It didn’t take long for Jorea Marple to lawyer up after being fired from her job as state Superintendent of Schools.
Marple filed suit last Friday against the state Board of Education, claiming the Board violated her rights when they let her go. She demands a full hearing on her dismissal, as well as damages.
Marple’s legal team has thrown the kitchen sink in the suit, claiming Marple has “suffered the loss of a life-time reputation, sustained extreme mental anguish and suffering, and has been impaired in her ability to enjoy life.”
One of Marple’s attorneys, Tim Barber, told Metronews that Marple’s firing is “completely and absolutely at odds with every piece of jurisprudence there is.”
Actually, it’s not.
Marple was an at-will employee, meaning she could be terminated at any time without cause.
There’s plenty of case history supporting the doctrine of will-and-pleasure employees. Just last year, the West Virginia Supreme Court upheld the firing of long-time Division of Culture and History Archives and History Director Fred Armstrong.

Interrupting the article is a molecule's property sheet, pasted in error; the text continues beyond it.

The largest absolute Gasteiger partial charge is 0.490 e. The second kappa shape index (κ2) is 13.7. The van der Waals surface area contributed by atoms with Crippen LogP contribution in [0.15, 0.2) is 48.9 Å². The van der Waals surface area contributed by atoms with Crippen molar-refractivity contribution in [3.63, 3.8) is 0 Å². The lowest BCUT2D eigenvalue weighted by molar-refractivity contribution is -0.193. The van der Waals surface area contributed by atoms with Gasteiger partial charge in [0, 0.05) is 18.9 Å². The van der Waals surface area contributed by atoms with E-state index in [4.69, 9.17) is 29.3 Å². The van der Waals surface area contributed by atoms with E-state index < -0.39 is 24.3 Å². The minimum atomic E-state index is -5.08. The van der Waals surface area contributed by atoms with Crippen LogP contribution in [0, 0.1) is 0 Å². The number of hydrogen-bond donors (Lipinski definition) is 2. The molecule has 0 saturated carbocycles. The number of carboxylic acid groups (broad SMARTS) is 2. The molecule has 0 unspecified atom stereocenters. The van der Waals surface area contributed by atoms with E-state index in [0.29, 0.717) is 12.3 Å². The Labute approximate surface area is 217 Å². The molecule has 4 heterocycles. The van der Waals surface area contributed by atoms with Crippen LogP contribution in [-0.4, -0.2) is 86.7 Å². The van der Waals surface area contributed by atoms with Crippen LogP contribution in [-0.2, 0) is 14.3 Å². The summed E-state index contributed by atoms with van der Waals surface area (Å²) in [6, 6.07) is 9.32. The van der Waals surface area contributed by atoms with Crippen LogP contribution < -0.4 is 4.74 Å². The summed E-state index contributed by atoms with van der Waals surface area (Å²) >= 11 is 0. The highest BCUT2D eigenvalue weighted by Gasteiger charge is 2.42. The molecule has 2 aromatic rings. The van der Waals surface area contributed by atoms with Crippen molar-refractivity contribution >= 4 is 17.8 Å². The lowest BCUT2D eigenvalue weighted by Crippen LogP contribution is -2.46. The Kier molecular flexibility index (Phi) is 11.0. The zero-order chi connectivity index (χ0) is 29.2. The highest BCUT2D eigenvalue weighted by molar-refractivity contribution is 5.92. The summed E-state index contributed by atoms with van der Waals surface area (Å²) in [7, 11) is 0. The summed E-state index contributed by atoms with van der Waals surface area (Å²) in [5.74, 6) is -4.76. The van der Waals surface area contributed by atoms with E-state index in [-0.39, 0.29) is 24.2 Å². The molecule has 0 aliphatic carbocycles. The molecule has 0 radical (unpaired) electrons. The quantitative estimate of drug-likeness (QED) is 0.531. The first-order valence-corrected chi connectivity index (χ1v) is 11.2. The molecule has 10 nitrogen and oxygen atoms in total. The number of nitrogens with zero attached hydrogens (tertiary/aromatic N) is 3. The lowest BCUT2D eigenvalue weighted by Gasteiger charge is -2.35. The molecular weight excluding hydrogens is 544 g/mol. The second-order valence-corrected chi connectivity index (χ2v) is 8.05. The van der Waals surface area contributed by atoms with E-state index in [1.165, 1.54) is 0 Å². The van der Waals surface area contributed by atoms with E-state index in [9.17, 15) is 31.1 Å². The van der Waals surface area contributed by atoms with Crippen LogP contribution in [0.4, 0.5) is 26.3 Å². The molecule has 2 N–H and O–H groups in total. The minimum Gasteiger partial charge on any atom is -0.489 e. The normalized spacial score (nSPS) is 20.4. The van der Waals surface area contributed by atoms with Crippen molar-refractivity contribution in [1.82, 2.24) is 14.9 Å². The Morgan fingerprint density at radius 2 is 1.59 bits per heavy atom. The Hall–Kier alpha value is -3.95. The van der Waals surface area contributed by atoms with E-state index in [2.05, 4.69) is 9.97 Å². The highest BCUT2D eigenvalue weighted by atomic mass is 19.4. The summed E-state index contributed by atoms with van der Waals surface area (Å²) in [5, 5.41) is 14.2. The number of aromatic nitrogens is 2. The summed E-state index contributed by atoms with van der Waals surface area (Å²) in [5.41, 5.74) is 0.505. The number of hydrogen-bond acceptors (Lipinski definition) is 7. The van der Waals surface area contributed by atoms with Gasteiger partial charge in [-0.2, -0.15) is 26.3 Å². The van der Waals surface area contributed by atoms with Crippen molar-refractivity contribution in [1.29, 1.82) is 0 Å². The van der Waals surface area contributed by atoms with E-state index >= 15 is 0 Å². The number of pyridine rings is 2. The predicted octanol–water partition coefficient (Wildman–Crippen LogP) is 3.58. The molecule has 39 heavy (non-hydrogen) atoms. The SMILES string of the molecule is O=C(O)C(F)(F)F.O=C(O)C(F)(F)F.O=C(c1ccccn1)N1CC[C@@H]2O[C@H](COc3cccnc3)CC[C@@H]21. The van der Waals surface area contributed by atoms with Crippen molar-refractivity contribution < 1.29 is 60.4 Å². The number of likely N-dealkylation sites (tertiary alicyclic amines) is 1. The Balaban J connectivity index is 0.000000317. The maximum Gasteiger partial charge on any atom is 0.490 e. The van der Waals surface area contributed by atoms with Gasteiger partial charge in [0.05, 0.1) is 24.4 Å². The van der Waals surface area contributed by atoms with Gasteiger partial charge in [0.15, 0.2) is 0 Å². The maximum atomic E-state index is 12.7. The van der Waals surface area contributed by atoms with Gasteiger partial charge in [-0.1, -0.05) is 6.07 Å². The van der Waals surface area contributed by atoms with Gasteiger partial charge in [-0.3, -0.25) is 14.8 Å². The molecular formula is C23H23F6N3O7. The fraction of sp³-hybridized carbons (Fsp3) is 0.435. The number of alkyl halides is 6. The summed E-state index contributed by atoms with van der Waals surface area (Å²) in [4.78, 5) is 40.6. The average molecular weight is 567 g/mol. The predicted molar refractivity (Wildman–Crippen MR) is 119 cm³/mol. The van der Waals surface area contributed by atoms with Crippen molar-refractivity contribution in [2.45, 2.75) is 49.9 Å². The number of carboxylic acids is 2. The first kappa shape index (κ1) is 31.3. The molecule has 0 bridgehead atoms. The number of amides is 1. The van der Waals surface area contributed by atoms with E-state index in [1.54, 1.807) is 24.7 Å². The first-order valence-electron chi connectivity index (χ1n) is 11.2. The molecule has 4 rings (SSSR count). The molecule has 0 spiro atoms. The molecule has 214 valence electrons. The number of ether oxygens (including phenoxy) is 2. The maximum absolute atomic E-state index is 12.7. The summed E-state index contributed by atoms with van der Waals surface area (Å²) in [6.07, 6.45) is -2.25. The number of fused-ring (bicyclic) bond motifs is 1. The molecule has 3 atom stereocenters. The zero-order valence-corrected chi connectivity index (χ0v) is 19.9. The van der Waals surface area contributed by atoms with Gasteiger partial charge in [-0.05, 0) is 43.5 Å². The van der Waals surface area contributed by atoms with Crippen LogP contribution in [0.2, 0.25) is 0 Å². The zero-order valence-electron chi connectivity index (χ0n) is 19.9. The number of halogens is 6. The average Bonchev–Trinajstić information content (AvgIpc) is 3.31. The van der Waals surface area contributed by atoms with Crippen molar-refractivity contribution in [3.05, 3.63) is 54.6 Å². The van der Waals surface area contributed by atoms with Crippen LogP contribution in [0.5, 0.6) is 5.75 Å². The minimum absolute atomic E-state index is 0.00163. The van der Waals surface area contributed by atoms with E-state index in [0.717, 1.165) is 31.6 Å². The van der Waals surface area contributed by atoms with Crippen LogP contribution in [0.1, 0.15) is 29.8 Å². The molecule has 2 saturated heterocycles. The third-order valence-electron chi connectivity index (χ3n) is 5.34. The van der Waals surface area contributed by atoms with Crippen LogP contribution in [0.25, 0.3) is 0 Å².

The court said, “an at-will employee… may be terminated at any time, without reason, unless the termination violates some substantial public policy.”
Marple’s attorneys argue over and over in their filing that Marple was denied “due process.” That’s a favorite catch-all when lawyers don’t have much else to argue. In this case, if the Board did not dot all the i’s and cross the t’s, it could take up the matter yet again, but the results would be the same.
At-will employees are not entitled to a job. The doctrine was formed in the 19th century so that employers and employees could define their particular relationship and part company at any time. The very idea of will-and-pleasure was to avoid the kind of caterwauling that is going on now in the Marple case.
But this is, after all, West Virginia, where seemingly the status quo must be protected at all costs. Perhaps the very reason the Marple case is getting some public traction is because the state rarely fires anyone.
In the real world, at-will employees are fired all the time. Often, it’s simply a matter of a top manager and a governing board having differing opinions about how business should be done.
That doesn’t mean anyone is wrong or evil; it may be simply different philosophies.
Meanwhile, Governor Tomblin has proposed significant reforms in public education, many that were culled from an independent audit of the school system and have been embraced by the Board. The Legislature will soon begin debate on these critical measures designed to give our children a better education.
The state is moving on. Marple should too.